A menu of solid, well diversified investment options is offered. A provider can offer the greatest website and all of the bells and whistles available, but at the end of the day what really matters is that the participants have a diversified menu of very solid investment choices that are selected and monitored in accordance with the IPS. The investments should cover most or all of the nine Morningstar domestic style boxes as well as at least one fixed income, money market or stable value, and at least one international equity choice. Balanced options, lifestyle, or target funds that allow the participants to delegate the allocation of their assets should also be included. These choices should be scrutinized, monitored, and reviewed in the same manner as the other plan investment options. Depending upon the preferences of the Investment Committee, the company’s census demographics, and other factors, options in other assets classes might be included as well.

Overall plan expenses are monitored and controlled by the investment committee. Investment expenses are an obvious aspect of this, but the plan sponsor is responsible for all plan expenses. This also includes all expenses associated with record keeping, administration, and custody. The sponsor should know what is being charged for all services and how these total expenses compare with plans of a similar size. If there is revenue sharing involved, the plan sponsor should receive a full accounting at least annually of all revenue sharing paid to the plan provider and how that revenue sharing was spent. This is after all the participant’s money, accounting for these dollars is a fiduciary obligation of the plan sponsor.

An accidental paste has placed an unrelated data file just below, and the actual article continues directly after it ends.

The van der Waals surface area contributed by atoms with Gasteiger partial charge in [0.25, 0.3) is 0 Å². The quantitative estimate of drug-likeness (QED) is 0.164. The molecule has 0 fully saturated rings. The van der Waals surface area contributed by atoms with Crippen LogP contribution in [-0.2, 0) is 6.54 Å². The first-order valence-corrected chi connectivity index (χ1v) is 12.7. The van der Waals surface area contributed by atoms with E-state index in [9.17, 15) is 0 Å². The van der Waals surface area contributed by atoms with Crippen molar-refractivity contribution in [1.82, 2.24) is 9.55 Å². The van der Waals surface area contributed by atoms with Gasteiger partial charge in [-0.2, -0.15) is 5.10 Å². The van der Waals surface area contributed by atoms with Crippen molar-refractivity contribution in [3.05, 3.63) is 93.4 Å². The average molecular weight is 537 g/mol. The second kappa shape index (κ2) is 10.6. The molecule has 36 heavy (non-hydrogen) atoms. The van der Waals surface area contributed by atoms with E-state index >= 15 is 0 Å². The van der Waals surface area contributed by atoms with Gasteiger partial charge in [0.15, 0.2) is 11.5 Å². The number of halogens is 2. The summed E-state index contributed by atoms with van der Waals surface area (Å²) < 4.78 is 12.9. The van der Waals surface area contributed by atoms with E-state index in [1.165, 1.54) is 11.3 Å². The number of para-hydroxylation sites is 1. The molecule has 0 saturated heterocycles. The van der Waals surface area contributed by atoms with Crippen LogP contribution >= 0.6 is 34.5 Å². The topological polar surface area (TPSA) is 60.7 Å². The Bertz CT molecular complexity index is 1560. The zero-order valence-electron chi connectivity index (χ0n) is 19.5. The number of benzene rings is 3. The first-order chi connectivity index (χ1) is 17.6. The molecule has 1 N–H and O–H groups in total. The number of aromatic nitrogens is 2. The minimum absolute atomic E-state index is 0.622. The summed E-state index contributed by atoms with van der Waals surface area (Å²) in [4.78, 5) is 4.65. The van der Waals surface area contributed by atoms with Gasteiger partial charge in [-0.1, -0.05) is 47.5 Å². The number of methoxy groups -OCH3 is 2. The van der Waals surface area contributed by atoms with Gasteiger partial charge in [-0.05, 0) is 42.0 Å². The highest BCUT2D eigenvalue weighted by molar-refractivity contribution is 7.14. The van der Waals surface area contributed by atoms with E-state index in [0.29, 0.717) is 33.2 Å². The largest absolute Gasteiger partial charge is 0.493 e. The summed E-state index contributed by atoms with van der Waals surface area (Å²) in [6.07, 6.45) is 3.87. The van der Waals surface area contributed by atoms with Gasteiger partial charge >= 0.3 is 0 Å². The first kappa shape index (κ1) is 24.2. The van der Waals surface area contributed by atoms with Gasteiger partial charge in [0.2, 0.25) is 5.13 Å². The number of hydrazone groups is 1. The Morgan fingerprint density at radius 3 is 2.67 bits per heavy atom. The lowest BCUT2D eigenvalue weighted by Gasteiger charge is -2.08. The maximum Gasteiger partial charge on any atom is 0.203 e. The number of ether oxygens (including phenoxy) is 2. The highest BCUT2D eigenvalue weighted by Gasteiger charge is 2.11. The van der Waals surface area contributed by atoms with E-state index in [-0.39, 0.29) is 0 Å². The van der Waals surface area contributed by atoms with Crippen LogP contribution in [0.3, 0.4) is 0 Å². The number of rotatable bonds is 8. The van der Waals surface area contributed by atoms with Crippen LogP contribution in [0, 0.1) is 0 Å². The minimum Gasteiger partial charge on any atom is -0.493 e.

In the future hopefully plans will offer their participants the option of having an unbiased, unconflicted Fiduciary Advisor manage their individual 401(k) accounts. This goes far beyond the education currently offered by some plans and, in my opinion, gets to the real heart of what participants need.